Our 5Qs series is a chance for the SGN members to know more about folks in the community, where we pose 5 questions to exciting individuals to find out more about what they do.
2 June 2021 / By SGN
How did you end up working in Hollywood?
Growing up in Singapore, my friends and I would joke that eating and watching TV were the only exciting things to do – so it’s no surprise that my brother became a Chef while I went on to work in Hollywood. I studied Mass Communication at Ngee Ann Polytechnic and interned at HBO Asia during my final semester and joined them after graduating. I was also fortunate to receive the Ngee Ann Kongsi scholarship – because of their generosity and my experience at HBO Asia, I was able to enroll at my dream college – the University of Southern California’s School of Cinematic Arts.
I made several short films during college, and maximized my time in Los Angeles by interning almost every semester – working at dream companies like Marvel, Heyday Films, Lionsgate. I started working in film development after graduating, eventually landing my current job at Jon M. Chu’s Electric Somewhere Company. The notion of working in Hollywood still feels surreal to me, as a Taman Jurong kid whose only knowledge of California used to come from watching episodes of The O.C. on Channel 5 (imagine my rude awakening when I landed in LAX only to realize it was nothing like and nowhere near Newport Beach).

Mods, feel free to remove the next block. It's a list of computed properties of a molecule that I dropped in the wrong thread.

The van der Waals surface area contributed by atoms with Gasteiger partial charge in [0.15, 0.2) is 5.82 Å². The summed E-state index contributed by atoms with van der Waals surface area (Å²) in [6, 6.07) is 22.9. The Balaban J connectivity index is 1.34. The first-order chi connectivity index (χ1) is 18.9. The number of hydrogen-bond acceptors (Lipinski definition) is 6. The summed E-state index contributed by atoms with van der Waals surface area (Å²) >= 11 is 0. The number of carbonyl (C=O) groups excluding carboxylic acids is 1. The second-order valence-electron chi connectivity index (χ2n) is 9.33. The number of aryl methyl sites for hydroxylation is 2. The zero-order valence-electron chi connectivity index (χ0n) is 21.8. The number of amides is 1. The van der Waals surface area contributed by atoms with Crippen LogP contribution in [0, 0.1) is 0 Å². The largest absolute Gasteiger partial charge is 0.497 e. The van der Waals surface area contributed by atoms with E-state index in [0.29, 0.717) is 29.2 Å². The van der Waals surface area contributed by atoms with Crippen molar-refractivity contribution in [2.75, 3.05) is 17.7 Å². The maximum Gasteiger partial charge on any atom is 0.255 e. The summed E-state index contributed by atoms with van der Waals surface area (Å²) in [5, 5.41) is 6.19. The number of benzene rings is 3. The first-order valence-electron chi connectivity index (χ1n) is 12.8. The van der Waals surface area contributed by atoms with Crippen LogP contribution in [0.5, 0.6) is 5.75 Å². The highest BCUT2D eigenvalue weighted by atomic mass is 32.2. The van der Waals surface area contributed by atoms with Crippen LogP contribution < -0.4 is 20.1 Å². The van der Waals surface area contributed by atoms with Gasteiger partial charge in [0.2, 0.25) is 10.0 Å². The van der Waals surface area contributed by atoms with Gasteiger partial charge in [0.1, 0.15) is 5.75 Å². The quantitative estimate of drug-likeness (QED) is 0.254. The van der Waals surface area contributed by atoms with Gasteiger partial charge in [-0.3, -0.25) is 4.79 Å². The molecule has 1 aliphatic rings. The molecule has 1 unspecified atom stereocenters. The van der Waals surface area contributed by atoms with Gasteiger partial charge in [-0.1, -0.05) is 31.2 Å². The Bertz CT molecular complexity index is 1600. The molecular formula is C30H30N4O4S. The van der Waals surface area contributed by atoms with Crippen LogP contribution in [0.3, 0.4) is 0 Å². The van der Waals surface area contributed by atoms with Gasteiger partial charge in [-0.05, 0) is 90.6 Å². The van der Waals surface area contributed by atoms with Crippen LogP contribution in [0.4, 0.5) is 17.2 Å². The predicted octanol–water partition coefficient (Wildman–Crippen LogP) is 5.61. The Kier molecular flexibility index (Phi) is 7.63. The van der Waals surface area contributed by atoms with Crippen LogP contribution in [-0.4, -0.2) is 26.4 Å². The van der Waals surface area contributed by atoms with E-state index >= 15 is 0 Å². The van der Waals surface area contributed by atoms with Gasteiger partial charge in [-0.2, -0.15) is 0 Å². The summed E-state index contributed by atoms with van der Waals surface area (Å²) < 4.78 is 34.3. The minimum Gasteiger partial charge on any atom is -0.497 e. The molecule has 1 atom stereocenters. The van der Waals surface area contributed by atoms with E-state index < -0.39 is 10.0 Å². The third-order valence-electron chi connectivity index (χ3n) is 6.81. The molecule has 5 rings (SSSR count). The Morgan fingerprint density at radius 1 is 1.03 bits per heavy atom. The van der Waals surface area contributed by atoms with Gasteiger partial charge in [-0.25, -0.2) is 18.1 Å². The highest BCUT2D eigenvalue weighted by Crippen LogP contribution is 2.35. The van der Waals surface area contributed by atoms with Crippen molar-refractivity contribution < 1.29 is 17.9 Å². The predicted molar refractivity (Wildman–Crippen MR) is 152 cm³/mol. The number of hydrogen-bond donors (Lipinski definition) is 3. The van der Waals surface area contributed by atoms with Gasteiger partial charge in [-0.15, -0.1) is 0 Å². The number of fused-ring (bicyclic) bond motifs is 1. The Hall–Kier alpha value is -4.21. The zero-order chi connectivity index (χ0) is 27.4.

It might be tough to pick one, which production left a strong impression on you?
I moved to New York in the Spring of 2019 for In the Heights, and I will always cherish the year I spent there, the friends I made, and the memories we created. On the surface, it might be hard to see how a Singaporean could relate to a story set in Washington Heights, about the hopes and dreams of a Latinx community. But while working on the production, I realized that it was a film celebrating and acknowledging where you came from, and how that would get you to where you want to be. Isn’t that something that all overseas Singaporeans can understand? Lin-Manuel Miranda and Jon M. Chu’s vision for this musical was about expressing what happens when the walls of your apartment cannot contain the big dreams that you have, and to acknowledge and highlight the dreams of your everyday neighbor.
To me, growing up in an HDB flat in Taman Jurong while aspiring to move to Los Angeles, the idea of dreaming beyond my window resonated with me so starkly. One of my favorite songs in the musical, “Breathe”, talks about what it means for the person who “made it out” and the pressures she’s placed on herself to succeed while away from home. I feel that pressure every day – that worry of letting your parents down. Seeing that struggle portrayed so vulnerably in the film and hearing my fellow crew members talk about how they feel the same was very reassuring. We all have our dreams, hopes and fears and the community we made through this production has really fueled me to continue on in my filmmaking journey.